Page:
Momoa’s iteration of Aquaman has been termed ‘Aquabro’ by some. While the irreverent jock personality isn’t exactly in line with how Aquaman has been portrayed in the comics, it works within the context of the larger team. It seems like more scenes set in Atlantis were cut – we only get a fleeting glimpse of Amber Heard as Mera, and Willem Dafoe as Nuidis Vulko is altogether absent.

Fisher’s Cyborg might be the most angst-ridden character, as he struggles to come to terms with his newfound existence as part man, mostly machine. He gets a RoboCop-style character arc. If the version you’re most familiar with is from the Teen Titans cartoon, this is a significant departure from that. He does eventually get to utter a fan-favourite catchphrase, though.

Steppenwolf’s design works well and Ciarán Hinds’ expressions contribute to a fairly mean-looking character, but he’s just never that scary. Steppenwolf is largely generic and is close in characterisation and his function in the plot to Ronan the Accuser from Guardians of the Galaxy. It’s a threat that never quite takes hold, despite multiple attempts to explain just how fearsome the character is.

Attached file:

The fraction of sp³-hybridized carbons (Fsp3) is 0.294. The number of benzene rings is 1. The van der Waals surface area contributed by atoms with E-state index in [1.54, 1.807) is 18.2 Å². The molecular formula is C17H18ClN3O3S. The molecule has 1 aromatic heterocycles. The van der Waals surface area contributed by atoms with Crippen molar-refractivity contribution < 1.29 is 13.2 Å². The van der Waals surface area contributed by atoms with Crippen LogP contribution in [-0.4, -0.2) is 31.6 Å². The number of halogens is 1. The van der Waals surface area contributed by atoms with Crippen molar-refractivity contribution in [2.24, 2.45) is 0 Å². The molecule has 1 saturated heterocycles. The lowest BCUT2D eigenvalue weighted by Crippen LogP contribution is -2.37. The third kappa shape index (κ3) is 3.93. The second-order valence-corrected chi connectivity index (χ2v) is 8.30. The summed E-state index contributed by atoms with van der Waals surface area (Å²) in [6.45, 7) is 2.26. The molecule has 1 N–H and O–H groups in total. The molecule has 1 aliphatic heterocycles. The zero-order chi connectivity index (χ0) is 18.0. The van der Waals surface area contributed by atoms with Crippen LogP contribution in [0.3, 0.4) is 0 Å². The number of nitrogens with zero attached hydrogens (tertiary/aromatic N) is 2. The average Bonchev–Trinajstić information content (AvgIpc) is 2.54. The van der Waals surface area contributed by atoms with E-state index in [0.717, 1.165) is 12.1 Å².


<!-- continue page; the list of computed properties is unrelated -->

Jeremy Irons’ sardonic Alfred cracks a few jokes, while J.K. Simmons’ Commissioner Gordon seems to have stepped straight off the comic book page. We can’t wait to see what he does with the role in future films.

When Whedon replaced Snyder, he dropped Junkie XL as composer, replacing him with Danny Elfman. It is a delight to hear Elfman’s Batman theme from the 1989 Batman movie in the theatre again. There are also hints of John Williams’ original Superman theme.

While Justice League has its issues and feels severely truncated, it has enough energy and verve to compensate for its shortcomings. Long-time fans of these characters will get at least a tiny bit of a thrill out of seeing them together on the big screen, and if you’ve complained about how gloomy earlier DCEU entries were, this might be more your speed.

Oh – stick around for a fun mid-credits scene, and a spectacular post-credits stinger that left this reviewer gobsmacked.

RATING: 3.5 out of 5 Stars

Jedd Jong